Members of US museums association narrowly reject proposal to contemplate a change in guidelines on art sales

Amid debate, AAMD votes 91-88 against exploring a controversial revision of rules to allow proceeds to finance collections care

Lucas Cranach the Elder's Lucretia, which netted $4.2m when it was sold by the Brooklyn Museum at Christie's in October. The sale was intended to help finance the institution's collections care under  the relaxed guidelines of the Association of Art Museum Directors

Lucas Cranach the Elder's Lucretia, which netted $4.2m when it was sold by the Brooklyn Museum at Christie's in October. The sale was intended to help finance the institution's collections care under the relaxed guidelines of the Association of Art Museum Directors

In an informal poll, members of the Association of Art Museum Directors (AAMD) have voted 91-88 against asking its trustees to explore a controversial change in its deaccessioning policy to permit institutions to sell art to finance direct care of their collections.

Under an unusual moratorium, such sales are currently permitted by the AAMD for two years, until April 2022, to give museums some flexibility as they struggle with financial shortfalls related to their Covid-19 shutdowns. Previously the association has imposed penalties on museums that sold off art to shore up their finances.

By making a longer-lasting change permitting sales to finance collections care, the association would significantly alter the landscape of museum governance, which traditionally frowns on the use of deaccessioning to achieve any goal other than buying more art.

The poll of the 221 AAMD members, in which 42 members did not take part, was carried out in two virtual sessions on 9 and 11 March, according to information provided by AAMD spokesman Sascha Freudenheim. It suggests how deeply divided museum directors are on whether a change in policy should even be explored.

In relaxing its rules last April, the AAMD, which prescribes best practices for American and Canadian museums, emphasised that the temporary waiver of its guidelines was not intended to incentivise deaccessioning, only to provide more flexibility on the use of the proceeds from art sales that might proceed normally. “AAMD’s longstanding principle that the proceeds from deaccessioned art may not be used for general operating expenses remains in place,” the association said then.

Still, some anticipate that the waiver could potentially be extended. And a vigorous debate has unfolded over the last year over whether allowing museums to use the proceeds of art sales to finance collections care could jeopardise their mission by alienating future donors of works of art. A changed policy, some argue, could also dismantle a philosophy of valourising art over covering routine operating expenses, make collections fungible assets on a balance sheet and discourage the financial support of museums that suddenly find themselves flush with cash.

In October, a group of former AAMD presidents fired off a letter at the 11th hour to the board chair of the Baltimore Museum of Art (BMA) to oppose its sale of three blue-chip postwar paintings at Sotheby’s for an estimated $65m to finance goals including a broad diversity initiative. The AAMD also weighed in, emphasising in an admonitory memo to its members that its moratorium was not put in place to encourage deaccessioning.

The executive director of the association, Christine Anagnos, had previously indicated that the Baltimore museum’s plans fell within its guidelines. But the BMA announced that it was indeed calling off the sales as a result of conversations with the AAMD.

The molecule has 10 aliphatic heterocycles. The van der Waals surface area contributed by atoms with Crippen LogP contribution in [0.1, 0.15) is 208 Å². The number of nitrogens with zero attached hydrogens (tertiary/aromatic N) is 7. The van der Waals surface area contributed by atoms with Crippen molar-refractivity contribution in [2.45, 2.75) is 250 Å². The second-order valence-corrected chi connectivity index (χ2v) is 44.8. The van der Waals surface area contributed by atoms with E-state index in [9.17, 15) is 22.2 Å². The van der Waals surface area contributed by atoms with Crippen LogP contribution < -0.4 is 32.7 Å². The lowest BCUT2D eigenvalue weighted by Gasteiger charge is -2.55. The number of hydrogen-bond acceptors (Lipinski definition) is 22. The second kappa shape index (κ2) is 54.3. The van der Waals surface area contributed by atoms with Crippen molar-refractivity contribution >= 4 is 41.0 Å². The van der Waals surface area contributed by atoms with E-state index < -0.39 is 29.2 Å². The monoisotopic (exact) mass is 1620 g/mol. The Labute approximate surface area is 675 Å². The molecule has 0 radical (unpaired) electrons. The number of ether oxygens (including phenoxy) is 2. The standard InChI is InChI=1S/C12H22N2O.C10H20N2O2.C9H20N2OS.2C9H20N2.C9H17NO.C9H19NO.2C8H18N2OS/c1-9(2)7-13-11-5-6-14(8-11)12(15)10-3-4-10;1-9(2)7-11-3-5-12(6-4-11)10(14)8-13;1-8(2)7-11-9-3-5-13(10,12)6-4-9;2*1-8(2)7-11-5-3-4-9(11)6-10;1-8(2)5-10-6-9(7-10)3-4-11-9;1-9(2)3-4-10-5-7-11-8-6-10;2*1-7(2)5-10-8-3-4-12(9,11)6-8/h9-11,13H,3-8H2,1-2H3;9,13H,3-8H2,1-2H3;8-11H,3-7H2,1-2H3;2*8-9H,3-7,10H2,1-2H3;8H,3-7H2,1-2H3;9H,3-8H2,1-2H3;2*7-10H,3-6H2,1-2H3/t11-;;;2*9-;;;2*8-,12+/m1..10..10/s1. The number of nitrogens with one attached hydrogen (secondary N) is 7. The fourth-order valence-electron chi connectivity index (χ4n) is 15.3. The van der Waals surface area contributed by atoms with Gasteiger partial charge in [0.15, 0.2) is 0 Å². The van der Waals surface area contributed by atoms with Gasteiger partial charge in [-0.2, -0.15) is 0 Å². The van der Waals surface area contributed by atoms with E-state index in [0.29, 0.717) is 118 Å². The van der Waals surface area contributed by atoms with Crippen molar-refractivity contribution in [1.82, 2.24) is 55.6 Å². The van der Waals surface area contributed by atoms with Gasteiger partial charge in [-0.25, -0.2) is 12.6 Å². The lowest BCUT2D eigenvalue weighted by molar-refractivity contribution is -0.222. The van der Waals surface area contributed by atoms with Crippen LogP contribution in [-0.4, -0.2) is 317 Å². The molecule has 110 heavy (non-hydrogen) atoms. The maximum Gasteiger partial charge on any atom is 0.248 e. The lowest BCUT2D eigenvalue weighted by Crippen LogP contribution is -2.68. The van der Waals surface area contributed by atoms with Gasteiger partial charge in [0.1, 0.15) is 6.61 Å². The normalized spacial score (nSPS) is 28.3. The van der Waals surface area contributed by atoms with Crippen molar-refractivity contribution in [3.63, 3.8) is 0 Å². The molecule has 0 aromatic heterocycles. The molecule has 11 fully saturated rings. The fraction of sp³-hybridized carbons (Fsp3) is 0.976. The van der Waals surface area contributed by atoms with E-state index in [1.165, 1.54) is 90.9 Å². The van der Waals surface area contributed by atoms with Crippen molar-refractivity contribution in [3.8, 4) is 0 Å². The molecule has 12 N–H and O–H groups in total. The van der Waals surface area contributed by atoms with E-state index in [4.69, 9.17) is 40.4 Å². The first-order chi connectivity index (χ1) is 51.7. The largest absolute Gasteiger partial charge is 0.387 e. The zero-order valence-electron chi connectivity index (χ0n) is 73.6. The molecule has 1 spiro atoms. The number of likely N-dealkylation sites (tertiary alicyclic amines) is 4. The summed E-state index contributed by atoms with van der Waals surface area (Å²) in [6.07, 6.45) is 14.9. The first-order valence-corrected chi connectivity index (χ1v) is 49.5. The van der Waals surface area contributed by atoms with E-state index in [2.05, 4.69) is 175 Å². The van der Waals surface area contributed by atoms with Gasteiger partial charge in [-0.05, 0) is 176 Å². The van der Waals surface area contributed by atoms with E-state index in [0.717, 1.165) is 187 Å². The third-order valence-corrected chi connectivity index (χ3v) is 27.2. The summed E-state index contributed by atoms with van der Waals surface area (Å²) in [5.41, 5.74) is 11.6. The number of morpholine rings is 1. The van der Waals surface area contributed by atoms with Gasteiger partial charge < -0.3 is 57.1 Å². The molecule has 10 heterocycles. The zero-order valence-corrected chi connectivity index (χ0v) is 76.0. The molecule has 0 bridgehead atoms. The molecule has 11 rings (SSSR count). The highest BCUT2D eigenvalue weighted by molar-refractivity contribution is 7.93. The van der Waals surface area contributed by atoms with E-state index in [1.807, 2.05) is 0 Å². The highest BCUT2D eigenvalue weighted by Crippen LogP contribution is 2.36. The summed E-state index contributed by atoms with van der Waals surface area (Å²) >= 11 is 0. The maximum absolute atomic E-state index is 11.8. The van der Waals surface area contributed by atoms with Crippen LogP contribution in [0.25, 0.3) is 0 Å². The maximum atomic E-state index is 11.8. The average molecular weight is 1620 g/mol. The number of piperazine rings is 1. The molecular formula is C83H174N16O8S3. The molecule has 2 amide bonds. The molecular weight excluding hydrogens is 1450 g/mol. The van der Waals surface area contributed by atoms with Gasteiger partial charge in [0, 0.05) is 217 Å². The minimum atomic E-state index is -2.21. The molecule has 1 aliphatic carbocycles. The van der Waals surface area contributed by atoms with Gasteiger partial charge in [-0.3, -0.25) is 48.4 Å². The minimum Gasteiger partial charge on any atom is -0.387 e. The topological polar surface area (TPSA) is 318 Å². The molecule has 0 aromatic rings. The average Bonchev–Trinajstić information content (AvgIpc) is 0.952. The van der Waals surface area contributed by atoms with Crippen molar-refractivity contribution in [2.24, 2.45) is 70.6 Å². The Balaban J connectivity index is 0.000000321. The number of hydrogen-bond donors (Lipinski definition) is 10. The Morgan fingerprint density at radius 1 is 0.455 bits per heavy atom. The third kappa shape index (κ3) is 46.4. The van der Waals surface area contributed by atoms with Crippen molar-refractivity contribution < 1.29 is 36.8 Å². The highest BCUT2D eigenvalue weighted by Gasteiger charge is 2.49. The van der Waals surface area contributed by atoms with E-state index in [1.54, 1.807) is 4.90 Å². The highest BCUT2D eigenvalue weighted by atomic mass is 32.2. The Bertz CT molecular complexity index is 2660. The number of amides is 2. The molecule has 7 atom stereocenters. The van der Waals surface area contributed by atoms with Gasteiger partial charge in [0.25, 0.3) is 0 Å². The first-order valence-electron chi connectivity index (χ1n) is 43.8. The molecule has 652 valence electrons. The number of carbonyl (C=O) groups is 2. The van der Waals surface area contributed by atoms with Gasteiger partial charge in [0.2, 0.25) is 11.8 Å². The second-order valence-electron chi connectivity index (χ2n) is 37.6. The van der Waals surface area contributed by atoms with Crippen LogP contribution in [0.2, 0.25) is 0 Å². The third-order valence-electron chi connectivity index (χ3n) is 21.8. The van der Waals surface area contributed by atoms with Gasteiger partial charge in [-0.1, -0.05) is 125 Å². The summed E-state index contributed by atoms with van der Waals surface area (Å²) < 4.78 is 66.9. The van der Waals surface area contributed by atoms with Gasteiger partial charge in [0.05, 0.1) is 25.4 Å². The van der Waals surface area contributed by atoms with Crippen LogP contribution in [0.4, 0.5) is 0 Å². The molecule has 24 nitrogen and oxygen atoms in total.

The Metropolitan Museum of Art’s disclosure in February that it was weighing art sales to finance collections care has since stirred broad dissent, with some directors, including Thomas P. Campbell of the Fine Arts Museums of San Francisco, who formerly led the Met, warning that such a move could put institutions on a slippery path to developing a dependency on such a practice. The Met, whose decisions are often seen as a bellwether in the museum world, later confirmed that its board has authorised the use of art-sale proceeds to cover staff salaries related to collections care. Provoking fewer objections, other institutions including the Brooklyn Museum have sold works by premier artists for the same purpose.

Asked for comment on the AAMD's polling, a vice president of the association, Glenn Lowry, director of the Museum of Modern Art, said in a statement: “I believe it was essential for the AAMD to suspend sanctioning certain uses of deaccessioned funds during the pandemic to help art museums survive the worst crisis in their history."

“Whether or not there should be a permanent change to the rules concerning deaccessioning is a decision, as far as I am concerned, for another time, once we are through this crisis and can fully assess what is in the best interest of our institutions,” he adds.

Had last week’s AAMD polling yielded a vote in favour of considering a longer-term guideline change, the association’s trustees would have been charged with considering the development of a policy permitting such sales and defining what constitutes collections care, presumably through the appointment of a task force. That policy would then have been subject to discussion and feedback from the trustees and the AAMD membership before being presented for a final vote.

If approved, a policy permitting the use of deaccessioning to finance collections care would have aligned the association with the more permissive ethical guidelines established by the American Alliance of Museums and the Financial Accounting Standards Board, which have been invoked by those in favour of less stringent AAMD rules. But for now a change in AAMD guidelines appears to be off the table.